Matt Hancock stands accused of "insulting" NHS staff after he denied a scarcity of protective gear "led to anyone dying" on the Covid frontline.
The Health Secretary admitted to MPs on Thursday that PPE shortages came "pretty close" last year, but he claimed "at a national level", there was "never a point" when the UK "ran out".
But campaigners hit out at the claims, saying shortage which left some medics forced to rely on bin bags for protection meant "unnecessary deaths" at the height of the pandemic.
It came as NHS Providers revealed to the All-Party Parliamentary Group on Coronavirus that supplies were “dangerously low” at some points and a dearth of gowns and visors left frontline staff in fear.
Mr Hancock insisted in evidence to the Commons health and science select committee, however, that: "We've looked into this and there is no evidence that I have seen that a shortage of PPE provision led to anyone dying of Covid."
MP Layla Moran, chair of the APPG, said: “Our cross-party group has received harrowing evidence from families who lost loved ones to Covid caught on wards and from NHS and care home staff who were left without adequate PPE. The Health Secretary’s comments are an insult to the frontline staff who have repeatedly risked their own safety throughout this pandemic, often without adequate protection.
“We have heard first hand how a shortage of personal protective equipment has led to unnecessary deaths and leaving many individuals living with the life altering impact of long Covid."
The APPG has been handed some 500 evidence submissions on protective gear since opening its cross-party inquiry last year.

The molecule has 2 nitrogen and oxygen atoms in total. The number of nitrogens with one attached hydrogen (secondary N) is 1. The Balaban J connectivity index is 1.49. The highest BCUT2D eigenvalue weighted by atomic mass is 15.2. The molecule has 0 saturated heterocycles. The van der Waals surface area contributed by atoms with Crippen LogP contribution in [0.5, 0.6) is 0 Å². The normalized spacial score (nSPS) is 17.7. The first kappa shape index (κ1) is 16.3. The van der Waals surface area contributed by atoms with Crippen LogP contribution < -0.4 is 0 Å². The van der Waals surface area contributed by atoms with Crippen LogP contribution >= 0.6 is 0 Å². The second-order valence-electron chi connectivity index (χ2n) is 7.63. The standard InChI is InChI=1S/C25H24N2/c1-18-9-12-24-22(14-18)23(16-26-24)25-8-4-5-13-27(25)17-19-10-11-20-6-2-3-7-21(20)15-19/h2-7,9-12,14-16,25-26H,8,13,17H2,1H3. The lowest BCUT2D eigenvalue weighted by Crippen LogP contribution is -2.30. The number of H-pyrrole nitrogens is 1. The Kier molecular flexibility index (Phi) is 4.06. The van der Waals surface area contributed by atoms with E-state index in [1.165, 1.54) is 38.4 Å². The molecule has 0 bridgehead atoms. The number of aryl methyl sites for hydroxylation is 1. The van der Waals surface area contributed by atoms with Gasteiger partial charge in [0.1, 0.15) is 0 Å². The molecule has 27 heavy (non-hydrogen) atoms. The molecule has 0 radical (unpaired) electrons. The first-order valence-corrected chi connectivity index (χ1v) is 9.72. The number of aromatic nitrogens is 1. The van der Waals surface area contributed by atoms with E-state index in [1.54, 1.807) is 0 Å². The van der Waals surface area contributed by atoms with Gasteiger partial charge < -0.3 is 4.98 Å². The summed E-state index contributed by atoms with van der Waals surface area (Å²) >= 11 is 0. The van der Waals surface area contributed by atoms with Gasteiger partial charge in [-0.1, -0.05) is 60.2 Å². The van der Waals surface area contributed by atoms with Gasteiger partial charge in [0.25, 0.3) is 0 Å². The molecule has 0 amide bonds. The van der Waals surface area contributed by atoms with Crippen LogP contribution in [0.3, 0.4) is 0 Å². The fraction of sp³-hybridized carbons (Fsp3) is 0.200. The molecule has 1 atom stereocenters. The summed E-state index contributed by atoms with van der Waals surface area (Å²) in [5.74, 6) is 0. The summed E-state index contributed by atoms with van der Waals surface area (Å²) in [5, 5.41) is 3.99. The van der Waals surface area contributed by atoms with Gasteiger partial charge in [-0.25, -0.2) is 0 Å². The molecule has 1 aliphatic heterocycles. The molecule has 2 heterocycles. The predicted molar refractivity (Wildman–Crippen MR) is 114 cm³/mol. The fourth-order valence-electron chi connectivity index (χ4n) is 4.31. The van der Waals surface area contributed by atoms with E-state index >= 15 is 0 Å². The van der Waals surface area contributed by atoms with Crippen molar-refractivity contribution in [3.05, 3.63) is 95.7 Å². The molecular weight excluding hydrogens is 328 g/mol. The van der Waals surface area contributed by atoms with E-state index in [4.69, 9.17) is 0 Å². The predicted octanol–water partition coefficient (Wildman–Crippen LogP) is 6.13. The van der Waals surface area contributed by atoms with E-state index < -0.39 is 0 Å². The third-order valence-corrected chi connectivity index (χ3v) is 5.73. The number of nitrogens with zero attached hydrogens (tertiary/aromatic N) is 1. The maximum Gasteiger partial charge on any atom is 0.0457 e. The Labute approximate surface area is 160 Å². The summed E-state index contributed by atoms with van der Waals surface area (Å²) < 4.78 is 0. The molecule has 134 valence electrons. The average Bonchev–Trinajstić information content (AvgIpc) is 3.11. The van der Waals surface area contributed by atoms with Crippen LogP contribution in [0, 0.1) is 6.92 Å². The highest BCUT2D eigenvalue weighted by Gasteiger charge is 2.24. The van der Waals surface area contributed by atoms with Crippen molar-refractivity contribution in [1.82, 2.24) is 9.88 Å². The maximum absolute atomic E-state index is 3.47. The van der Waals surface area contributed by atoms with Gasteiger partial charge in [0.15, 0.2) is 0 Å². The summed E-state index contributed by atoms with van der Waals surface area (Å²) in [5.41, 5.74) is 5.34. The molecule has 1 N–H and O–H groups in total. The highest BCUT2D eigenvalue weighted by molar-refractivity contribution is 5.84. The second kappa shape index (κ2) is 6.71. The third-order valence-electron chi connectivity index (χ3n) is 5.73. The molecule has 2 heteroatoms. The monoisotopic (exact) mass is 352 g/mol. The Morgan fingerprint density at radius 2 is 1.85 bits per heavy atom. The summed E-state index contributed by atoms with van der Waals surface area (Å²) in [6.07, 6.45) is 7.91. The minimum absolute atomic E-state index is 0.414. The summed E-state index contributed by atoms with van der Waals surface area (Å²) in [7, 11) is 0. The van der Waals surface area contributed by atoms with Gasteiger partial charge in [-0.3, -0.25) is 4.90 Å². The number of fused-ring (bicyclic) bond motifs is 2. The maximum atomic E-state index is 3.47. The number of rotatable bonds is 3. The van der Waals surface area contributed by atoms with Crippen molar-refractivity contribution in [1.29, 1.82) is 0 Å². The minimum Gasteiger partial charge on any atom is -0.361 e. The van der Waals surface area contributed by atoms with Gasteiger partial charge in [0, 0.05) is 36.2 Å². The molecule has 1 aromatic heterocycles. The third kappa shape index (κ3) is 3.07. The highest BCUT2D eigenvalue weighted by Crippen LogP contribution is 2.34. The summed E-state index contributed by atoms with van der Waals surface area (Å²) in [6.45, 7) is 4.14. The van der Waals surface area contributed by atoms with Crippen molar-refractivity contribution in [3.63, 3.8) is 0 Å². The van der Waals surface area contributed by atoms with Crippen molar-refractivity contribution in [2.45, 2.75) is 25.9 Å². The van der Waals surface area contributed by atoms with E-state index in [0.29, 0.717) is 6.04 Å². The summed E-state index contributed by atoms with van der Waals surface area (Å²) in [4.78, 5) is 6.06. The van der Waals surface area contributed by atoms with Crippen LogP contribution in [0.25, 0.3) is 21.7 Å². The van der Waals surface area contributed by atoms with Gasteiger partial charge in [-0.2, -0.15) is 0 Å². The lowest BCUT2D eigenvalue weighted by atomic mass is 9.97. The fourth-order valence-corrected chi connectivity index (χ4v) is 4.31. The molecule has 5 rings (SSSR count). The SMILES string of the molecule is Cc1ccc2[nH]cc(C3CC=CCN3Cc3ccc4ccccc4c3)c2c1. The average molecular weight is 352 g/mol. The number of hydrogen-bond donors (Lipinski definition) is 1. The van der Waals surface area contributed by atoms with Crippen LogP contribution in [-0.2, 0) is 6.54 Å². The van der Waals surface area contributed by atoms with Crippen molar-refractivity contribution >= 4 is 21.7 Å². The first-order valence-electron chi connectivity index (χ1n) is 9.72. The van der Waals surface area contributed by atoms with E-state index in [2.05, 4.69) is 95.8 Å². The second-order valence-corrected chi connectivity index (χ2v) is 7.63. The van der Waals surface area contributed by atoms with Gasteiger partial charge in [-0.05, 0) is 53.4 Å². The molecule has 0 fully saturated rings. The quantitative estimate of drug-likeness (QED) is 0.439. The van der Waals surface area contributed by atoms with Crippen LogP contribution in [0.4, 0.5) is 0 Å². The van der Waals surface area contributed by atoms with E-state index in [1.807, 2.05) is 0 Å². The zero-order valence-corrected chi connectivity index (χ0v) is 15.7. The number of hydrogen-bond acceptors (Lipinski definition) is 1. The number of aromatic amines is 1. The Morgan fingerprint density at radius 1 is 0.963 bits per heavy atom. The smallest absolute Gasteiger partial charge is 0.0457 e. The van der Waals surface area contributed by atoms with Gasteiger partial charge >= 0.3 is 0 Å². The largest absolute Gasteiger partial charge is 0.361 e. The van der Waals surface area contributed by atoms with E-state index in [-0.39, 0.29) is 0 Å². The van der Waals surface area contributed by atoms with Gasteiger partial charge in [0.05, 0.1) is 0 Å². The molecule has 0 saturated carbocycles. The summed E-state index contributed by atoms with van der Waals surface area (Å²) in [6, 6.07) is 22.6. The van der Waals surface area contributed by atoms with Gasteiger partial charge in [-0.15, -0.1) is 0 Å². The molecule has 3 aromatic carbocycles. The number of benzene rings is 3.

Among them was GP nurse Fiona Keay, who said she was hit with a high viral load “due to failure to introduce PPE to health workers during February and early March”. She is recovering from long Covid, and said: "I was acutely ill with coronavirus for 6 weeks due to my underlying asthma."
Ann Mansell, who runs Barton and Needwood Care Homes, in Staffordshire, meanwhile, said: “We suffered immediate chronic shortages of PPE.”
Another A&E worker, not named, said “at the height of the pandemic our trust, based on PHE (Public Health England) guidelines, were making us swab suspected Covid-19 patients wearing only a surgical mask, gloves and plastic apron.”
They added: “I strongly suspect this is how I contracted Covid 19. Whilst a surgical mask may provide some protection at a 2m distance, it is not possible to swab a patient or indeed perform most nursing interventions at such a distance."
Mr Hancock told the committee, which is aiming to learn lessons from the government's handling of the pandemic, there were "individual challenges in getting hold of PPE".
He did not fully deny Boris Johnson's former top aide Dominic Cummings ' claims that he tried to blame NHS chief executive Simon Stevens over PPE shortages, instead saying: "That is not a fair recollection."
The Health Secretary also said there was a Treasury-imposed cap on PPE prices – but this was lifted after he, the Chancellor Rishi Sunak and Prime Minister intervened.
Asked if an investigation found Sir Simon was not to blame for blockages he replied: “I can’t recall that.”